When I arrived at my sister’s house I noticed that the field across the street had been planted in grass, for the owner intended to start a sod farm. As I sat on the porch each day I would watch the owner mow the grass with his tractor, and I was caught up in the peacefulness of this occupation. One day I spoke to the Lord and said, “I wish you would give me a job like this one of cutting grass, where I could forget my troubles and simply ride around and commune with you each day.” The Lord responded by saying, “I have indeed called you to a ministry of cutting grass, for all flesh is as grass. Yet those whom I use in this ministry must first allow Me to cut the grass in their own lives.”
These words came to me very clearly, and I wrote them down in my notebook. I then looked in my Bible for the Scripture that speaks of all flesh being as grass. I found the following verses:
A voice says, “Call out.” Then he answered, “What shall I call out?” All flesh is grass, and all its loveliness is like the flower of the field. The grass withers, the flower fades, when the breath of Yahweh blows upon it; surely the people are grass.
I understood the Lord to be telling me that He was calling me to a ministry of removing the flesh from people’s lives, but that I would only be fit for such an occupation by first allowing the Lord to deliver me from the bondage to the flesh that was present in my life. This thought was both pleasing and disturbing to me. I wanted to be used of God as a minister to His people, but I did not look forward to the process I would have to go through to be prepared.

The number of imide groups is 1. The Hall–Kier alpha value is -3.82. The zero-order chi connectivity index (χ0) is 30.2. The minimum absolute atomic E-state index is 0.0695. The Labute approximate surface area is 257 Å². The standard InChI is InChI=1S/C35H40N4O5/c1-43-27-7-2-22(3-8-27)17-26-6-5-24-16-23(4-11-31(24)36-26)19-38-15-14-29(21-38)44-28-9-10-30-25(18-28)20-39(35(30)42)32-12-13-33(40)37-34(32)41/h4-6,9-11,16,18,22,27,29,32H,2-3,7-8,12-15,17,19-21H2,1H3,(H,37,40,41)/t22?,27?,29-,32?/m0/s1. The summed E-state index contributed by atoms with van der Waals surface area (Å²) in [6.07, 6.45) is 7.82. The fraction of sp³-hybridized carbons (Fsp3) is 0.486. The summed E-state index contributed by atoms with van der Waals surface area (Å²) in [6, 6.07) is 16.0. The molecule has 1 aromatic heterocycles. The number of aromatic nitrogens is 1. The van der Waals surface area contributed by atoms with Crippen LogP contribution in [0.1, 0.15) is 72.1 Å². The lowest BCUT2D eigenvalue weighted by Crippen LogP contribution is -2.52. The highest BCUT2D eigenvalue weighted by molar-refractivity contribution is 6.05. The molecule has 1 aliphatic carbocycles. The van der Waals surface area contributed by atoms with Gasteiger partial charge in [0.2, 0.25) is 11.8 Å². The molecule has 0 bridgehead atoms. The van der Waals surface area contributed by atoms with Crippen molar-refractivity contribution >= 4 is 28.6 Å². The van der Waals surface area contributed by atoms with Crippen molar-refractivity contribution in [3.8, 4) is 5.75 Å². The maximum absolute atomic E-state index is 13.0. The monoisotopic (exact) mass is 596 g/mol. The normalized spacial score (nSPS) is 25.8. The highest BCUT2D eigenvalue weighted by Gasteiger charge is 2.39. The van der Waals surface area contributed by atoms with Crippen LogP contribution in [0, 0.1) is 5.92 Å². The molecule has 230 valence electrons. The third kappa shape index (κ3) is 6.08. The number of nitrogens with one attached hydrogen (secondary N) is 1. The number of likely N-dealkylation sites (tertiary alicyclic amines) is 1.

Later that day when my brother-in-law arrived home I asked him how large the field was across the street. He said he was unsure, but it was either 60 or 66 acres. This was a further confirmation of what the Spirit had spoken to me, for the number six represents the flesh man throughout Scripture. Here was a field before me representing fleshly people, and God had told me He would one day call me to a ministry of cutting the flesh away from mankind.
There is much Scriptural precedence for such a calling. Perhaps the clearest type of such a ministry is the practice of circumcision, which is a cutting away of the flesh of the foreskin. The circumcision of a male is attended by much pain and discomfort that lasts for days. Similarly, when man’s carnal nature is dealt with by God, there is pain that accompanies its removal. There is a passage of Scripture from the Old Testament that is full of insight relating to this matter.
So Joshua made himself flint knives and circumcised the sons of Israel at Gibeath-haaraloth. This is the reason why Joshua circumcised them: all the people who came out of Egypt who were males, all the men of war, died in the wilderness along the way after they came out of Egypt. For all the people who came out were circumcised, but all the people who were born in the wilderness along the way as they came out of Egypt had not been circumcised.